It was so cold there were few people hiking.  We had most of the lookouts to ourselves.

We spotted a few Elk and mule deer.


We stopped at Montezuma’s Castle on the way to Sedona.  A five-story dwelling built into the side of a cliff more than 800 years ago.  Wow!

There were Sycamore trees in the area.  In the summer you can feel the water rising skyward under the bark.  In the winter, though, they’re just pretty.

We took the back roads to Sedona and it was unbelievably beautiful.

We arrived at sunset and the red mountains were brilliant!

In the morning we went for a little sunrise hike

In Phoenix we visited with some of P’s family.  They had three grapefruit trees in the backyard.  We picked a suitcase full and brought them home.  That was a highlight, for sure!

I love climbing trees.  Especially when it involves food.

Some of the fruits were enormous!

Finally, on the way to the airport, we drove up South Mountain to see the city and find some Saguaro cacti for a photo-op.  I couldn’t pass up this guy with a face!

I hope you, too, had a wonderful start to 2011!

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A Homemade Christmas

We had such a lovely holiday.  We had mountains of delicious food, cookies galore, and so many dear friends and family from both near and far.  Many of the gifts given and received were both thoughtful and homemade.  Let me share a few highlights.

P and I made and decorated sugar cookies using this recipe.  So, so good.

We made mint slice biscuits using this recipe, but omitting the chocolate coating.  They’re pretty good, although they’re a lot of work.

P’s family did a holiday gift basket exchange instead of individual gifts.  It was so much fun to put together a single basket rather than running around town to buy gifts for a dozen people.  I made a basket with a “winter warmer” theme and put in a handknit scarf, brownie mix in a jar, homemade hot cocoa mix, alcoholic whipped cream, beeswax candles, and a bottle of irish cream.  It was the one of the most frequently stolen basket during the swap, so I think it was a hit!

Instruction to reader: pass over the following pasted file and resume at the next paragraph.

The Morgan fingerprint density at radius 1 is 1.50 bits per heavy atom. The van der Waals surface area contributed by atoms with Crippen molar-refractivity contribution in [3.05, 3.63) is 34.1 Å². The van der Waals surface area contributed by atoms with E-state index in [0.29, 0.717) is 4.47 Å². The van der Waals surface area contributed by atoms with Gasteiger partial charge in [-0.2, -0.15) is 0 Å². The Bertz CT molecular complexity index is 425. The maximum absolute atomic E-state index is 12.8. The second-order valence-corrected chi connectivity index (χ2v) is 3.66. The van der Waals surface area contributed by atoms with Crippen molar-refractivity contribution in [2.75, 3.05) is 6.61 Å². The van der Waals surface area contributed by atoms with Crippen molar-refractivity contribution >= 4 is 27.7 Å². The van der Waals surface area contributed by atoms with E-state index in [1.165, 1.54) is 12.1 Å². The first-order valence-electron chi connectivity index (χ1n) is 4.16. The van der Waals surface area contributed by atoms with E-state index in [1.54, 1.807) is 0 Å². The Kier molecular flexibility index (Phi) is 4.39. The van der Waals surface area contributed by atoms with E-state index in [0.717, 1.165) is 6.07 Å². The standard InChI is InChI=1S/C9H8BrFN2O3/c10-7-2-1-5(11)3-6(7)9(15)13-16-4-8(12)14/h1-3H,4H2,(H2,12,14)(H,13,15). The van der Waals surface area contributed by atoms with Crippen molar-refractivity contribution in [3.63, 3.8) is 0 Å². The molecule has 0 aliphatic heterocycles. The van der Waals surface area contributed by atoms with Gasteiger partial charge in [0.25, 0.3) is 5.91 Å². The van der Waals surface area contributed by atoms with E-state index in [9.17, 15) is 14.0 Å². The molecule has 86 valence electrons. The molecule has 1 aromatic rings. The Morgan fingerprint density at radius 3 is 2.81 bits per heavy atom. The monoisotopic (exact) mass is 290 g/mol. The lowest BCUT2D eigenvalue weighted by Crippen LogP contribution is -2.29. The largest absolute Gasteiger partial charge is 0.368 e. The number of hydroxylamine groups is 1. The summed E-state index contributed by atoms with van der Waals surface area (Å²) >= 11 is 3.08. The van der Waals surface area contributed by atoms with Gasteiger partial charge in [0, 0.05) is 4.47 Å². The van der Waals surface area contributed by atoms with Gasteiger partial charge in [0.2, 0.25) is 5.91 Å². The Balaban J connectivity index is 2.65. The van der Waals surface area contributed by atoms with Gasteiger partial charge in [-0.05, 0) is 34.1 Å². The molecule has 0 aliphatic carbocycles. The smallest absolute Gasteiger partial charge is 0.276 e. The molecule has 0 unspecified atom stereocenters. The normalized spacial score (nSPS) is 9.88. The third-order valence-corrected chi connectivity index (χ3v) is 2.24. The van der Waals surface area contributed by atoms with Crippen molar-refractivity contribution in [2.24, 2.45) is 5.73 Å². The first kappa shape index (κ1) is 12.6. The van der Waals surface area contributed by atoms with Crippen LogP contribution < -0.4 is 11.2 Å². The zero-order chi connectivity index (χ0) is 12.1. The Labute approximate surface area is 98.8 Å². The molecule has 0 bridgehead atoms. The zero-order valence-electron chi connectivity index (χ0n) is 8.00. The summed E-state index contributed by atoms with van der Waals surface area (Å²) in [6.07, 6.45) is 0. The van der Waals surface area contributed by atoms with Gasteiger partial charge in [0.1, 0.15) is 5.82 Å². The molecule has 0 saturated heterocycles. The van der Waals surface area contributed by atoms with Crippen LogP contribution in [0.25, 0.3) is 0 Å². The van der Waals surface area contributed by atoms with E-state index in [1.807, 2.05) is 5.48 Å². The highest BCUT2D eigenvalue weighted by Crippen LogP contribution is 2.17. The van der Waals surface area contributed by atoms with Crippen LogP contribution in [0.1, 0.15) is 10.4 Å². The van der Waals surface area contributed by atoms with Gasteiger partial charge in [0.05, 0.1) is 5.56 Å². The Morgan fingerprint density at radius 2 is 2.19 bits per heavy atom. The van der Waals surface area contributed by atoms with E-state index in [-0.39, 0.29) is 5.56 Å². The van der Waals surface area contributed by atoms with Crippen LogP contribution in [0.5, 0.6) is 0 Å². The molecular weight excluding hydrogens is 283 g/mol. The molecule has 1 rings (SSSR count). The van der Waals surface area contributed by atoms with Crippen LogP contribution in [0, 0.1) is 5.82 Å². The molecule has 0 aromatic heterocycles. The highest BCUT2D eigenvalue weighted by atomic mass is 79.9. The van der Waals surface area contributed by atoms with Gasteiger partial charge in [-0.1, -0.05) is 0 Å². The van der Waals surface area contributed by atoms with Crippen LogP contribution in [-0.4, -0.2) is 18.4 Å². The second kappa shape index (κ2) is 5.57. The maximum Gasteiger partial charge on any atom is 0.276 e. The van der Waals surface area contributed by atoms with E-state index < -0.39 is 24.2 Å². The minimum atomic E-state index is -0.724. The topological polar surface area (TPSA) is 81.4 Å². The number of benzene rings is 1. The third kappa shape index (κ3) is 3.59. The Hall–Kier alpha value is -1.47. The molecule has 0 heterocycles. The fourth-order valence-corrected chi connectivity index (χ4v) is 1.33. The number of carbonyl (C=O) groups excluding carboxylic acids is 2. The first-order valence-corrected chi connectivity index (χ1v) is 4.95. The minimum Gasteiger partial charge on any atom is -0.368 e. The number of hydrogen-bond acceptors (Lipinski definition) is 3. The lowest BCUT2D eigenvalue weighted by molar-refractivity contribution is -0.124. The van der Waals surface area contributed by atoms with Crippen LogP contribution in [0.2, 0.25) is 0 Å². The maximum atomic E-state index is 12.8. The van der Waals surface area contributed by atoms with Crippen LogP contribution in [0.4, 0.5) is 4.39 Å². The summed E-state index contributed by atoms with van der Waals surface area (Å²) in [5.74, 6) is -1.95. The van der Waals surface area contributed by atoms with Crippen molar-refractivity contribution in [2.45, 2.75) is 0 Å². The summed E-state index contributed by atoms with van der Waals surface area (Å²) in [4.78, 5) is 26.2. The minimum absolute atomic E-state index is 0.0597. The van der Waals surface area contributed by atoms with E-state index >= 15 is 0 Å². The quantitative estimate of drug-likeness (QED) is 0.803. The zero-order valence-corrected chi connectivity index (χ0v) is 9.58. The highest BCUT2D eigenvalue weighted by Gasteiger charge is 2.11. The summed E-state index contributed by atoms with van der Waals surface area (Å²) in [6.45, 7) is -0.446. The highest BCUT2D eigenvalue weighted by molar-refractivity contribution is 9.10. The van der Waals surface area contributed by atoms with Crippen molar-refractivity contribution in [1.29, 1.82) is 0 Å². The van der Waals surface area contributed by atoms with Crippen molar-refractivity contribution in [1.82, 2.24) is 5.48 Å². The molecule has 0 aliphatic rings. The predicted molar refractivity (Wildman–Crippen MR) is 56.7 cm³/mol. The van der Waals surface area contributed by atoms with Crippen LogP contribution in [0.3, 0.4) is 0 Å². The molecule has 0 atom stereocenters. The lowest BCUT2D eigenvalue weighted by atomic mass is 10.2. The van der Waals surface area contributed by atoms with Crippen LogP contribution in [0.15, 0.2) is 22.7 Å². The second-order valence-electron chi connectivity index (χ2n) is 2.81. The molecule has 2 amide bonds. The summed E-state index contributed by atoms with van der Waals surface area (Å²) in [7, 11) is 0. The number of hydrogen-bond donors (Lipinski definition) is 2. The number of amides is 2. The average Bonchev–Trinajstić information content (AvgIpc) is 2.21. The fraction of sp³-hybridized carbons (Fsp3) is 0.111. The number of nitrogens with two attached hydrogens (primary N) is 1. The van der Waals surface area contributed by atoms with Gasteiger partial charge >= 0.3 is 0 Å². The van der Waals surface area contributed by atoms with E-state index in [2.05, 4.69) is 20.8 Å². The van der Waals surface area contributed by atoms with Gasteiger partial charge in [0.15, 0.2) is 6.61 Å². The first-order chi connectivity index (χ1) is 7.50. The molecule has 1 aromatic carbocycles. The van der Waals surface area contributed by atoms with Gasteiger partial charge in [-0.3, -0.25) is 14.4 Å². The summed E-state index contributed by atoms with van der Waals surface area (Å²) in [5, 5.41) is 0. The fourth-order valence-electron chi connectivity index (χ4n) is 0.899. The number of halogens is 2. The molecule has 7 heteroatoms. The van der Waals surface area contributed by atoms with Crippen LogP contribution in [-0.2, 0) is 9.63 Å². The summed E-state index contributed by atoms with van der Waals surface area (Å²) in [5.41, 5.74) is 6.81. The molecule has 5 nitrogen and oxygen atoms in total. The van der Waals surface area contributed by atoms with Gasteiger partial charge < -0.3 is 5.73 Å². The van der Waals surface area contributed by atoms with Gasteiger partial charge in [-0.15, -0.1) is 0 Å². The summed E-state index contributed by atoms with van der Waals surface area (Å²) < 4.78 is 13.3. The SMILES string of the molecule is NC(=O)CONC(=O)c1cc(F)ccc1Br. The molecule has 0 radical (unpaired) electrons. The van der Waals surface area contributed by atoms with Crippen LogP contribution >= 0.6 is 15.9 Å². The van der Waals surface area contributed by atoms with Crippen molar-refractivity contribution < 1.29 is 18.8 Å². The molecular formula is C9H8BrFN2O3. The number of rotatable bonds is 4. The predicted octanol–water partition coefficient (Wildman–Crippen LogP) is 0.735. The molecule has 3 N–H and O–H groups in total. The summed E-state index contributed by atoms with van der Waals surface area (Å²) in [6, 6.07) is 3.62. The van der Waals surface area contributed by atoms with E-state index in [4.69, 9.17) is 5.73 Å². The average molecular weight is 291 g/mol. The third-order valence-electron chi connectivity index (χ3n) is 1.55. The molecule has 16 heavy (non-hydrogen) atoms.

I made the beeswax candles from beeswax I brought back from Peru.  They smell divine.

The hot cocoa mix is made using unsweetened cocoa powder, vanilla sugar, salt, cayenne, and a little cornstarch.  I no longer buy commercial hot chocolate mix because this is tastier and more affordable!  The “brownies in a jar” recipe is found here.

My sister made this wonderful peppermint sugar body scrub.  I can’t wait to try it – yum!

My foster mom made these awesome pillowcases for everyone in the family.  Mine is this fantastic mushroom fabric.  I love it so!

P and my foster mom share a love of baseball, so it’s only fitting that his pillowcase is made from baseball fabric.

What were your holiday highlights this year?

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December Blooms

Tomorrow is my last final – hurrah!  It’s been a really tough class, more because of personality conflicts than academic difficulty.  That bums me out. It makes me feel like I’m failing on a personal level, which is harder than struggling with the material.  Alas.  Just 24 hours to go.

Last week the hort club had their Christmas party which included making flower arrangements.  I don’t think I should quit my day job (ha!) to become a florist, but it’s been so nice having these at the other end of the table, peeking out from the piles of books and papers.  One has sweet peas that smell divine.  Blooming flowers – what a treat this time of year.

I love daisies.  They’ve always been my absolute favorite flower.